Luckily, a host of committed and creative actors within the aid community – and increasingly the broader development community – have spent the better part of two decades breaking down these challenges, taking an honest look at business as usual, and developing new concepts, frameworks, and modalities for making aid impactful in intractable places or intractable problems. It is a nascent agenda, an inchoate insurgency that cuts across bilateral agencies like DFID and USAID but also think tanks, charities, and private providers. There is no shortage of good ideas, or people willing to test them. What this community lacks, crucially, is political coverage.
It is unclear whether the foreign aid system as we know it can survive in a time of populism. Identity populism has legitimized the moral discrimination between nationals and foreigners, undermining the fundamental humanitarianism that led to the establishment and expansion of the aid system. Economic populism, in turn, has undermined the fundamental internationalism that underpinned the liberal, rules-based world order that emerged from the ashes of World War II. Humane internationalism was for decades the underlying moral vision of foreign aid, in Britain as in other OECD countries. However, the current crisis of public confidence in aid is but a sideshow in a much larger struggle between internationalism and populism.
There is little that the aid community can do by itself to stem the tide of morally and intellectually suspect yet emotionally persuasive populist claims. DFID has defaulted to a reactive modus operandi in which Daily Mail scandals are met with meek press releases. The charity world has internalised a siege mentality that responds to criticism with an impossible commitment to the highest ethical standard, while still peddling the kind of poverty porn that breeds popular resentment and plants the seed of populist backlash. The firms that implement DFID projects around the world are terrified of headlines and reputational costs in a world where accountability is often understood in a strictly contractual sense. And academia has grown increasingly distant from the realities of aid practice, gladly taking ODA funds without bothering to understand the very hand that feeds them. Only ICAI dares to question some of the worst excesses of the aid counterbureaucracy, despite having been set itself to keep an eye on the aid system.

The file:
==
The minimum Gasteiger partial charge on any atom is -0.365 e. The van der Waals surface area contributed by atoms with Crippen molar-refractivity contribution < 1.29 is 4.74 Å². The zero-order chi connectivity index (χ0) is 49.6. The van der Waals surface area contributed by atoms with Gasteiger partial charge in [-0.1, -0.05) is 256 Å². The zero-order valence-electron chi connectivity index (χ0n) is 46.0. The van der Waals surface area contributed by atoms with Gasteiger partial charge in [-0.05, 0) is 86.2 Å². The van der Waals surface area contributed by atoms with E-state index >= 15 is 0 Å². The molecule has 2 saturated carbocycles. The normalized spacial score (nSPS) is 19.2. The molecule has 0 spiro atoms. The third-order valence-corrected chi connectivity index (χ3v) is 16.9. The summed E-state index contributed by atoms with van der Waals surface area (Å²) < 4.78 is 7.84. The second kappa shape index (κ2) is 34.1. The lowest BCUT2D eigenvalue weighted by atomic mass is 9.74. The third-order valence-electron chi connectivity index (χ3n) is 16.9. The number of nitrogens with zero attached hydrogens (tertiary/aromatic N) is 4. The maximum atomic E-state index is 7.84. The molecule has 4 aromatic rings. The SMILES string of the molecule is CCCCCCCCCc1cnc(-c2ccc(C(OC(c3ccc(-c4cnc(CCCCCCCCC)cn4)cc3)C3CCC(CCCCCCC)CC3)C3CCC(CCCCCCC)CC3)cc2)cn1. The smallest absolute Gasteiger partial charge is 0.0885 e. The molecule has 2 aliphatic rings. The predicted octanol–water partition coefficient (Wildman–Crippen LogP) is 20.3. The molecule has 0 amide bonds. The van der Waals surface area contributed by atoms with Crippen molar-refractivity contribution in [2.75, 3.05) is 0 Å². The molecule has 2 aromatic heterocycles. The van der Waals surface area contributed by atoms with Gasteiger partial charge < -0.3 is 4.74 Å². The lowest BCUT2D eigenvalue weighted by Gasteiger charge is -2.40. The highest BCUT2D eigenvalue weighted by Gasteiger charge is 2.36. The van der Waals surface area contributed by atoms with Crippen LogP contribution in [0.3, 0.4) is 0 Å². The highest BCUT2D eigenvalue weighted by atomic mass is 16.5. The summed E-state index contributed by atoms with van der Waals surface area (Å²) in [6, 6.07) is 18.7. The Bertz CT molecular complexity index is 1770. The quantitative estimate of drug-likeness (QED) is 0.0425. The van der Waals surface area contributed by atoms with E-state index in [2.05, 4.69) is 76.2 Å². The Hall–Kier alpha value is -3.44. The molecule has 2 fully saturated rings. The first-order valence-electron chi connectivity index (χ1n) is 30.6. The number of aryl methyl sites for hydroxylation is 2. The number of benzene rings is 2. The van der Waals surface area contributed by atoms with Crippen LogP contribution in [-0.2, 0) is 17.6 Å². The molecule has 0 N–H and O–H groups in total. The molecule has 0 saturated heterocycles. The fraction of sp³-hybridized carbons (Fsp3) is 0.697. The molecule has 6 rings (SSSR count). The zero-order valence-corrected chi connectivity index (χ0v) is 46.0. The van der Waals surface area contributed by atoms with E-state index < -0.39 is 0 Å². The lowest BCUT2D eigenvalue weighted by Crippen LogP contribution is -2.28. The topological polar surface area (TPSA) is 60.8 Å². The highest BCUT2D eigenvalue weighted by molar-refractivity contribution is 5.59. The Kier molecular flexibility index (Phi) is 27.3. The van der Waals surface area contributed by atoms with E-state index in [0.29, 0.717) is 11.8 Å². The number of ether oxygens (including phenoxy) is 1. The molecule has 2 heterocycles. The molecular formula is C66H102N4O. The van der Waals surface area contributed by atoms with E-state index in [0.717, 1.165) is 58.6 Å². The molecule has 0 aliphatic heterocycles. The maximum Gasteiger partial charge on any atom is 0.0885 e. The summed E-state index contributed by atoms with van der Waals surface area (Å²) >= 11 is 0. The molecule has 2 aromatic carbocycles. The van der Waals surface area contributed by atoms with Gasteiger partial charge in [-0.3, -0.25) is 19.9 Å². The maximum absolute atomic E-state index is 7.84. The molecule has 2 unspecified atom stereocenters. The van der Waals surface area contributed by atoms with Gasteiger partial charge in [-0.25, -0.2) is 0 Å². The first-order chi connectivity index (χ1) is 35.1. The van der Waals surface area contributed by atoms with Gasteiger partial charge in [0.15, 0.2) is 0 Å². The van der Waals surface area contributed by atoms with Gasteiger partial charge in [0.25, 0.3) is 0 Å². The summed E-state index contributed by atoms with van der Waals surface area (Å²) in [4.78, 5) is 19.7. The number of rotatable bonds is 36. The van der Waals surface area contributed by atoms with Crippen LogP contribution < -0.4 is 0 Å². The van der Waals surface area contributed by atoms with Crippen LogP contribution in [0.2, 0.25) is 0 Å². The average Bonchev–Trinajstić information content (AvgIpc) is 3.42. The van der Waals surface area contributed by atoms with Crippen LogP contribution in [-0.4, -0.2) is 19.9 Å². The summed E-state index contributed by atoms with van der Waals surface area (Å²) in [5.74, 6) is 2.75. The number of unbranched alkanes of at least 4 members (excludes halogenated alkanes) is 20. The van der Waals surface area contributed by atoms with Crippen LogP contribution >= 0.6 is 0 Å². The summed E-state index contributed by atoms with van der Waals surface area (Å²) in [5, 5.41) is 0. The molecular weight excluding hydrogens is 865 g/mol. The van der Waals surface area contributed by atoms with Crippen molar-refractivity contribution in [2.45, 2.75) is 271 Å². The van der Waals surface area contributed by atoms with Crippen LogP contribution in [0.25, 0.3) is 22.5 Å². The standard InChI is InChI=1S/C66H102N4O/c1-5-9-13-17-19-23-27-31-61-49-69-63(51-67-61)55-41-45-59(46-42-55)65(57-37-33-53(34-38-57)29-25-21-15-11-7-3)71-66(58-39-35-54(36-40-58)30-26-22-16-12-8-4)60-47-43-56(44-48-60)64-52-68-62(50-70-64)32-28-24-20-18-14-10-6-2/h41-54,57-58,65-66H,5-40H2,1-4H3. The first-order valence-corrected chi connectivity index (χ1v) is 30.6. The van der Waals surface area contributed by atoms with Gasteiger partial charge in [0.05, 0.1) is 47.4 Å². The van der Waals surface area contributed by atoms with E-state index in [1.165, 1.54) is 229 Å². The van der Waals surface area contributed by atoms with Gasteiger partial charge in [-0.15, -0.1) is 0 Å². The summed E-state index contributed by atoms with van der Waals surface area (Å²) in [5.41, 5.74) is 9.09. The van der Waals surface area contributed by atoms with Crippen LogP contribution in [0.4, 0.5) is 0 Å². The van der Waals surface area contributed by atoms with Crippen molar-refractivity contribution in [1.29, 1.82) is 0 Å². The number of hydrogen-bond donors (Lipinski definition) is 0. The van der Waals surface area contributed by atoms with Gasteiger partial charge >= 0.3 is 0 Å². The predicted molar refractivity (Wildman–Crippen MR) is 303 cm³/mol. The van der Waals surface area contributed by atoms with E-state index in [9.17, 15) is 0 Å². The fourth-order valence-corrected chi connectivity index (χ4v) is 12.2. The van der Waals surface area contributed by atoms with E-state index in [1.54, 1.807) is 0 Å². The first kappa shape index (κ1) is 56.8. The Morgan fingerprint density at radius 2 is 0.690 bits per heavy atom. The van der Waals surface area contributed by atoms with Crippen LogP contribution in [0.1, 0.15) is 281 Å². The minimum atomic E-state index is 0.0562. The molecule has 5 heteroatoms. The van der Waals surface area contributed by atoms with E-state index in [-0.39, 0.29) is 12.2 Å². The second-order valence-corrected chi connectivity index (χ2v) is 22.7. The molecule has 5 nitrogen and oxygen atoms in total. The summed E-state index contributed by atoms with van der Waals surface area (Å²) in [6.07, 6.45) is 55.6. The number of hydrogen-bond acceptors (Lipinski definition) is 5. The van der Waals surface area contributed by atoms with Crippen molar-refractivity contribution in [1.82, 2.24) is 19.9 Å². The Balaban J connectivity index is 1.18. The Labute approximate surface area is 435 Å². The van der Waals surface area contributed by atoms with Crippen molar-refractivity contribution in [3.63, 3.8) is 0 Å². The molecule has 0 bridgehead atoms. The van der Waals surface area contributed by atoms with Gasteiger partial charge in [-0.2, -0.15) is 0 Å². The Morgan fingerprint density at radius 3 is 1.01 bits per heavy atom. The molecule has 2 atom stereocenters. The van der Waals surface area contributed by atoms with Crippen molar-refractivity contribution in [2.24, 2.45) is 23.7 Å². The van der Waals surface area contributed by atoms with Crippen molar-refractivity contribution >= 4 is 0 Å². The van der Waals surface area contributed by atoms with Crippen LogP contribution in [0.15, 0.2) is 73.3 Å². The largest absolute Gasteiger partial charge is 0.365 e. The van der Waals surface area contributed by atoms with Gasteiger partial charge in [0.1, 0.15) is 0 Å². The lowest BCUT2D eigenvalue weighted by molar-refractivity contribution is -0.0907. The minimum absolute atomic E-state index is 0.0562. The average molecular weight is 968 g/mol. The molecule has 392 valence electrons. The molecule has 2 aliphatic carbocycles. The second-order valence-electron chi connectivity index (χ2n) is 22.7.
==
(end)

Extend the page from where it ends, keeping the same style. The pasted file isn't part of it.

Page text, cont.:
An isolated aid community pins all its hopes on the promise of enlightened leadership. Practitioners yearn for a minister who truly believes in aid, instead of someone for whom a DFID appointment is merely a stepping stone towards better, more important things. They look to Parliament for understanding, succour, and protection. But their insularity has propelled them into a downward spiral, retreating to the safe and comforting camp of Guardian readers, instead of reaching out to fellow internationalists in business, religious congregations, or the free-trade wing of the Conservative movement. It is, by all appearances, a self-defeating strategy. But it is what short-term incentives allow.
Seen in this light, the aid system poses a much larger and more fundamental question for Labour (and the other parties): will our leaders fight to protect and expand the kind of humane internationalism that advances peace, prosperity, equity, and dignity for all? Or will they bow down to our worst instincts, let Britain sleepwalk into a new era of populism, and thereby jeopardise one of the world’s best aid systems?